The country’s pro-trade environment and commitment to free trade had created an easy and efficient place to do business (Chua et al. 2014). The future looks bright for the country because of its investment in high-tech research and development hub.

Due to its attractive business environment, it has tapped into the talent industry for the growth of the city-state. The strategies have helped to shape the environment and promoted the high standard of living. Despite all the efforts, there are still some pending issues that the government needs to address. It has to ensure that it deals with the population’s inequalities.


Bandopadhay, T 2009, ‘Forecasting enclaves, informal sector and urban unemployment a theoretical analysis’, The Singapore Economic Review, vol. 54, no. 1, pp. 89-99.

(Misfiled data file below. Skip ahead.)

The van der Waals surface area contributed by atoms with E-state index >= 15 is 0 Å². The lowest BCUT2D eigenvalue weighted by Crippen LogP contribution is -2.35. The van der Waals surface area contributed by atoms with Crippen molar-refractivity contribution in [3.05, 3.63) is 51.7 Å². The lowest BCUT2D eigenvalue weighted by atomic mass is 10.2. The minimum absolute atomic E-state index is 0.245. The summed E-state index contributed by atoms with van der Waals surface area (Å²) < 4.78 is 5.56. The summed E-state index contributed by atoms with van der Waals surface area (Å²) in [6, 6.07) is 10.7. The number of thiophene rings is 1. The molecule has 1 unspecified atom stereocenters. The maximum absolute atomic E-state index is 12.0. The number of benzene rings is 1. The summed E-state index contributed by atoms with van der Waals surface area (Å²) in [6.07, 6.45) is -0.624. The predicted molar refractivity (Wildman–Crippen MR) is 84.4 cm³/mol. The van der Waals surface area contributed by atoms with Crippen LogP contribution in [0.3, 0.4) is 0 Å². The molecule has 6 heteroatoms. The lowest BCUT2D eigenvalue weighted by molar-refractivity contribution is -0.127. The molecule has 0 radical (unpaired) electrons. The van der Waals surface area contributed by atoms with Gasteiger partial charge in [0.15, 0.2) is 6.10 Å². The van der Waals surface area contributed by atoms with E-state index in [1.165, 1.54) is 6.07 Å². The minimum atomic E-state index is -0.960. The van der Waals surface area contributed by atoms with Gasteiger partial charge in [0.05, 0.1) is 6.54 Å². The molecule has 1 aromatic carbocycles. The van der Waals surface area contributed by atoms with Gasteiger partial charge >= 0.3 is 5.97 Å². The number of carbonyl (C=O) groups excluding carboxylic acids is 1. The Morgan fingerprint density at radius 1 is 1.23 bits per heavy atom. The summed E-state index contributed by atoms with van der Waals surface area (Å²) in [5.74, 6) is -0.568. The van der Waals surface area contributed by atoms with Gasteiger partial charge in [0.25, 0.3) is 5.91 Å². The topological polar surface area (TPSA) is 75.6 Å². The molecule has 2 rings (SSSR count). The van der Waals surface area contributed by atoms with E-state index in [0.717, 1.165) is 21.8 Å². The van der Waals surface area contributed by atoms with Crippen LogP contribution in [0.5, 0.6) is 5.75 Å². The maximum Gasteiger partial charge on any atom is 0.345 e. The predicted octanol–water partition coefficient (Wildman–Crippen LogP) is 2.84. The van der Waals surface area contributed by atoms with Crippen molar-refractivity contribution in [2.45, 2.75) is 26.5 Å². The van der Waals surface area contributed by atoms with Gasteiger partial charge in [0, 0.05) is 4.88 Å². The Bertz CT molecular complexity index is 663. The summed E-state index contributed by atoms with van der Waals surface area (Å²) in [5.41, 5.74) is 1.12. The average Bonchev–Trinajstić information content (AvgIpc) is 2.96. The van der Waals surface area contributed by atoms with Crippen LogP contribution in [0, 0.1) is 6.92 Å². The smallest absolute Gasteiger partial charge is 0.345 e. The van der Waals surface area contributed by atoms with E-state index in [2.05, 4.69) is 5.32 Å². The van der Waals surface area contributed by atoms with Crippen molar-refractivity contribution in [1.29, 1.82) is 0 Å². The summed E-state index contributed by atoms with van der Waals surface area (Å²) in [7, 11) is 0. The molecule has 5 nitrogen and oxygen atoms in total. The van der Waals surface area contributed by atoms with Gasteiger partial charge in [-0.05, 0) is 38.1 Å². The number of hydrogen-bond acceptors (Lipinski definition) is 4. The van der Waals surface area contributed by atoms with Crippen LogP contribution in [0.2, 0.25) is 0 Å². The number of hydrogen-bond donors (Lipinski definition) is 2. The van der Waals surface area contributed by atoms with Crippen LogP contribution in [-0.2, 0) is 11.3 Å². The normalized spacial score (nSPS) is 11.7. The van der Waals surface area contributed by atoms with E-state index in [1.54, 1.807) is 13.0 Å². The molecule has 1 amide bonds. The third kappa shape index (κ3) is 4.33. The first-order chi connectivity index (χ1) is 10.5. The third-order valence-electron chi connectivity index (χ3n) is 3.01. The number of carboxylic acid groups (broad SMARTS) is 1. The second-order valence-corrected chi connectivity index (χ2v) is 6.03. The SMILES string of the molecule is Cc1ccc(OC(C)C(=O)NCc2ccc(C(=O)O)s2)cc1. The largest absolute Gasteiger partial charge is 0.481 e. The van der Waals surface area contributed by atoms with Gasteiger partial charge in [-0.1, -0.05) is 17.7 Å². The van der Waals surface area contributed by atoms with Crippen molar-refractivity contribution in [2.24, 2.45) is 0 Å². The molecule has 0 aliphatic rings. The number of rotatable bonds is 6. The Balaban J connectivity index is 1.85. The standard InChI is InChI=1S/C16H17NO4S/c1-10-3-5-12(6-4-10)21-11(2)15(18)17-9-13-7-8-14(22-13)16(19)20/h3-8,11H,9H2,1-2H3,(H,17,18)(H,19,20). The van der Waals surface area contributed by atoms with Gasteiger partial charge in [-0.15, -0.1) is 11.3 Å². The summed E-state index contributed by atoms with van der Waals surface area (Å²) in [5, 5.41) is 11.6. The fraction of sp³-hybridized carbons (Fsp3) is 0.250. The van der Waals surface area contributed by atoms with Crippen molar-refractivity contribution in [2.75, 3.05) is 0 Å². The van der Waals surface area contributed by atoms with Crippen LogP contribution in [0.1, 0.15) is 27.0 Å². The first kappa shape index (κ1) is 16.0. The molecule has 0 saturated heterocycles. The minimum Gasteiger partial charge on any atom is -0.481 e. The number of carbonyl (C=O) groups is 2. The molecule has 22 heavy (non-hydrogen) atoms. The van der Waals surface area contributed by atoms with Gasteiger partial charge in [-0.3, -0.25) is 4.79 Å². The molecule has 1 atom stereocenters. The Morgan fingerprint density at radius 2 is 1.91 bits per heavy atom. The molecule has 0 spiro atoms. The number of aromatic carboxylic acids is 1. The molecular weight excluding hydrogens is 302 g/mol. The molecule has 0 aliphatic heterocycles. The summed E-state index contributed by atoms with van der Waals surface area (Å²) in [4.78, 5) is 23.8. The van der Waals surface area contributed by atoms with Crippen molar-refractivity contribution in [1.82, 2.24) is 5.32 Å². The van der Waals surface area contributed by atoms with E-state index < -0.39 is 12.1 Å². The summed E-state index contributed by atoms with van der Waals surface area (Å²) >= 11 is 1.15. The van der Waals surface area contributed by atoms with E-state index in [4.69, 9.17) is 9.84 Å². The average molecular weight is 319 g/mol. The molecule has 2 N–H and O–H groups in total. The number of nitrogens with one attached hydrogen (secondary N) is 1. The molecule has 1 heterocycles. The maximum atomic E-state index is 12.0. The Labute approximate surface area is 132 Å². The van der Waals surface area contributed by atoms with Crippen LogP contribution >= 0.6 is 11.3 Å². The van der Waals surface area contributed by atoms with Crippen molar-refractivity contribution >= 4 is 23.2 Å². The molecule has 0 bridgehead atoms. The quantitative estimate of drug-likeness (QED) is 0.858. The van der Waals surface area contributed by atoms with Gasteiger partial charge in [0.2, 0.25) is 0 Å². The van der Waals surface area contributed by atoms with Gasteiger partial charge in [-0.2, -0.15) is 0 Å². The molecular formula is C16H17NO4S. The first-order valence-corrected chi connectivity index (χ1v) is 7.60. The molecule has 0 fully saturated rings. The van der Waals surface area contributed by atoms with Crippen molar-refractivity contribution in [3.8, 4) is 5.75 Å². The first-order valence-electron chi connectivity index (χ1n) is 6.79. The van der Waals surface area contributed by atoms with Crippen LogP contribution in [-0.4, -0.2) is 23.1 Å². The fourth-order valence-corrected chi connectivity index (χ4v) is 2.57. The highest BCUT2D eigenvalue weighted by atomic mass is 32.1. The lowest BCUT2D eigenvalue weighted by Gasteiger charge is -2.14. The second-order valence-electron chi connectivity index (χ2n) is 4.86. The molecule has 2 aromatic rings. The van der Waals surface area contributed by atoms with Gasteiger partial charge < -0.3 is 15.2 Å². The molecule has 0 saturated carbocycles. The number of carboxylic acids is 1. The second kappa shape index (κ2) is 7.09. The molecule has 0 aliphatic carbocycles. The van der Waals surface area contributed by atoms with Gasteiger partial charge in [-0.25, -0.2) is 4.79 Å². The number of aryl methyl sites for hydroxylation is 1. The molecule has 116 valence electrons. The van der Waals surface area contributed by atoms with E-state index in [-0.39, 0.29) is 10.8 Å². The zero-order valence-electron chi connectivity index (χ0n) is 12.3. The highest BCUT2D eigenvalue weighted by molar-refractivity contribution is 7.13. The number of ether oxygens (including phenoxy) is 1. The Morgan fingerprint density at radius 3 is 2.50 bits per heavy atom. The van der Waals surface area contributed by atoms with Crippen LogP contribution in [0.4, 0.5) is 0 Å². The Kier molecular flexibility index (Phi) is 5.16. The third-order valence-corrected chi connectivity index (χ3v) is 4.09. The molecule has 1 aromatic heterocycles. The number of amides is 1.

Chua, S, Lim,Y, Ter, T & Chew, S 2014, ‘Efficiency wage theory: evidence for Singapore manufacturing sector’, The Singapore Economic Review, vol. 59, no. 3, p.1450021.

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Katsikas, A 2015, ‘Confessions of a project finance modeler’, The Journal of Structured Finance, vol. 20, no. 5, p. 150.

Kim, S & Cho, B 2015, ‘Determinants of south Korea’s intra-industry trade with her major trading countries in the manufacturing sector’, Singapore Econ. Rev., vol. 15, no. 1, p.1550091.

Kozulj, R 2011, ‘Development, poverty and energy, in the 21st century’, ME, vol. 02, no. 4, pp. 483-497.

Lee, B 2014, Efficiency and productivity of Singapore’s manufacturing sector 2001-2010: an analysis using bootstrapped truncated approach’, The Singapore Economic Review, vol. 59, no. 5, p. 145.

Michl, T 2016, ‘Capitalists, workers and Thomas Piketty’s capital in the 21st century’, Review of Political Economy, vol. 28, no. 2, pp. 205-219.

Palangkaraya, A & Yong, J 2009, ‘Parallel imports, market size and investment incentive’, The Singapore Economic Review, vol. 54, no. 2, pp. 167-181.